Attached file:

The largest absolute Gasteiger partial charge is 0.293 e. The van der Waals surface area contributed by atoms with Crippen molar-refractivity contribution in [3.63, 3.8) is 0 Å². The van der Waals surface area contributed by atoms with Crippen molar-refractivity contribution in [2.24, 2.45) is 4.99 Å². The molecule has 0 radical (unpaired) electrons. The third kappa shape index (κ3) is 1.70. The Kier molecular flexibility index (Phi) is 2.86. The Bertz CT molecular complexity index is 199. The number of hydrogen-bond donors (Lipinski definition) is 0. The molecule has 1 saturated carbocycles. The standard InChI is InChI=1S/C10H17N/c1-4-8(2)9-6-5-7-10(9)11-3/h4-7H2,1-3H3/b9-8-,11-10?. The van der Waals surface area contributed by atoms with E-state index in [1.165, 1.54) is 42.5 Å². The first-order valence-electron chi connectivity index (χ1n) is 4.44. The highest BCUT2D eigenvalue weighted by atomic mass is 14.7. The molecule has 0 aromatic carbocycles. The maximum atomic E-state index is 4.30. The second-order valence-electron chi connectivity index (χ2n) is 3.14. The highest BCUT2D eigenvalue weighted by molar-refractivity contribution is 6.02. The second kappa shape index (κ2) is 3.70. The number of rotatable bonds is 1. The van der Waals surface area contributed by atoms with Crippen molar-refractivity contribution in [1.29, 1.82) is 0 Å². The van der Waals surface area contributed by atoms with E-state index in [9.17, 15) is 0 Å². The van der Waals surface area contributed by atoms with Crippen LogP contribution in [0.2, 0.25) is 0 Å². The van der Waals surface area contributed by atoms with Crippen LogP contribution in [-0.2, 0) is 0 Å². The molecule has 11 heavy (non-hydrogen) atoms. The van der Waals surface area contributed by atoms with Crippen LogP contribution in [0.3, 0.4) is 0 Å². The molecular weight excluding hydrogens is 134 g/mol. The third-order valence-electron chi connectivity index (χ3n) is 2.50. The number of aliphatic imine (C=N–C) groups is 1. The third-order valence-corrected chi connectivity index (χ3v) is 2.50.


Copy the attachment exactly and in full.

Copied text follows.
The largest absolute Gasteiger partial charge is 0.293 e. The van der Waals surface area contributed by atoms with Crippen molar-refractivity contribution in [3.63, 3.8) is 0 Å². The van der Waals surface area contributed by atoms with Crippen molar-refractivity contribution in [2.24, 2.45) is 4.99 Å². The molecule has 0 radical (unpaired) electrons. The third kappa shape index (κ3) is 1.70. The Kier molecular flexibility index (Phi) is 2.86. The Bertz CT molecular complexity index is 199. The number of hydrogen-bond donors (Lipinski definition) is 0. The molecule has 1 saturated carbocycles. The standard InChI is InChI=1S/C10H17N/c1-4-8(2)9-6-5-7-10(9)11-3/h4-7H2,1-3H3/b9-8-,11-10?. The van der Waals surface area contributed by atoms with E-state index in [1.165, 1.54) is 42.5 Å². The first-order valence-electron chi connectivity index (χ1n) is 4.44. The highest BCUT2D eigenvalue weighted by atomic mass is 14.7. The molecule has 0 aromatic carbocycles. The maximum atomic E-state index is 4.30. The second-order valence-electron chi connectivity index (χ2n) is 3.14. The highest BCUT2D eigenvalue weighted by molar-refractivity contribution is 6.02. The second kappa shape index (κ2) is 3.70. The number of rotatable bonds is 1. The van der Waals surface area contributed by atoms with Crippen molar-refractivity contribution in [1.29, 1.82) is 0 Å². The van der Waals surface area contributed by atoms with E-state index in [9.17, 15) is 0 Å². The van der Waals surface area contributed by atoms with Crippen LogP contribution in [0.2, 0.25) is 0 Å². The van der Waals surface area contributed by atoms with Crippen LogP contribution in [-0.2, 0) is 0 Å². The molecule has 11 heavy (non-hydrogen) atoms. The van der Waals surface area contributed by atoms with Crippen LogP contribution in [0.3, 0.4) is 0 Å². The molecular weight excluding hydrogens is 134 g/mol. The third-order valence-electron chi connectivity index (χ3n) is 2.50. The number of aliphatic imine (C=N–C) groups is 1. The third-order valence-corrected chi connectivity index (χ3v) is 2.50.